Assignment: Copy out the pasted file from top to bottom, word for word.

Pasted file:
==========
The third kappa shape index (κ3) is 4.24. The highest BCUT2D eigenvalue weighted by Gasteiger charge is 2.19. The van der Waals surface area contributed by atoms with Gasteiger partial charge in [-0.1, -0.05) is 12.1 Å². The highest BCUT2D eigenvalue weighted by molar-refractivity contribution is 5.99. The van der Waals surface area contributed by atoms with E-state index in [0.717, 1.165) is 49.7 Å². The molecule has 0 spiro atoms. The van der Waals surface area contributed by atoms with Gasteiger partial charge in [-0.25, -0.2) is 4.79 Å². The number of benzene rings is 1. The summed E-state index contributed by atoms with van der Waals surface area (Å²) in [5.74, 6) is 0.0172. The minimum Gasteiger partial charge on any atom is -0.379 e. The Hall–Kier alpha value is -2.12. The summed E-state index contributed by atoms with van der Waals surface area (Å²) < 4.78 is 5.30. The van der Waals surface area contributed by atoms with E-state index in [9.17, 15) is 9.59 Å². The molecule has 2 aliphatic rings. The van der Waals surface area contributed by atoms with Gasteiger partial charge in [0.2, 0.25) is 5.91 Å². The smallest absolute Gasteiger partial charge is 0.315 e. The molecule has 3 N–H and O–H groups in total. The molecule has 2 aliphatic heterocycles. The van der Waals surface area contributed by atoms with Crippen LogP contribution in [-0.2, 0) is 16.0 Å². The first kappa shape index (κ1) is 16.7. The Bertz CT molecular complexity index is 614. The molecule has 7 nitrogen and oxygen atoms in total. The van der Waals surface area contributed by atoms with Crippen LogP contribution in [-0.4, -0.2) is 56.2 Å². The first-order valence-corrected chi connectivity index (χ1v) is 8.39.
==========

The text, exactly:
The third kappa shape index (κ3) is 4.24. The highest BCUT2D eigenvalue weighted by Gasteiger charge is 2.19. The van der Waals surface area contributed by atoms with Gasteiger partial charge in [-0.1, -0.05) is 12.1 Å². The highest BCUT2D eigenvalue weighted by molar-refractivity contribution is 5.99. The van der Waals surface area contributed by atoms with E-state index in [0.717, 1.165) is 49.7 Å². The molecule has 0 spiro atoms. The van der Waals surface area contributed by atoms with Gasteiger partial charge in [-0.25, -0.2) is 4.79 Å². The number of benzene rings is 1. The summed E-state index contributed by atoms with van der Waals surface area (Å²) in [5.74, 6) is 0.0172. The minimum Gasteiger partial charge on any atom is -0.379 e. The Hall–Kier alpha value is -2.12. The summed E-state index contributed by atoms with van der Waals surface area (Å²) < 4.78 is 5.30. The van der Waals surface area contributed by atoms with E-state index in [9.17, 15) is 9.59 Å². The molecule has 2 aliphatic rings. The van der Waals surface area contributed by atoms with Gasteiger partial charge in [0.2, 0.25) is 5.91 Å². The smallest absolute Gasteiger partial charge is 0.315 e. The molecule has 3 N–H and O–H groups in total. The molecule has 2 aliphatic heterocycles. The van der Waals surface area contributed by atoms with Crippen LogP contribution in [-0.2, 0) is 16.0 Å². The first kappa shape index (κ1) is 16.7. The Bertz CT molecular complexity index is 614. The molecule has 7 nitrogen and oxygen atoms in total. The van der Waals surface area contributed by atoms with Crippen LogP contribution in [-0.4, -0.2) is 56.2 Å². The first-order valence-corrected chi connectivity index (χ1v) is 8.39.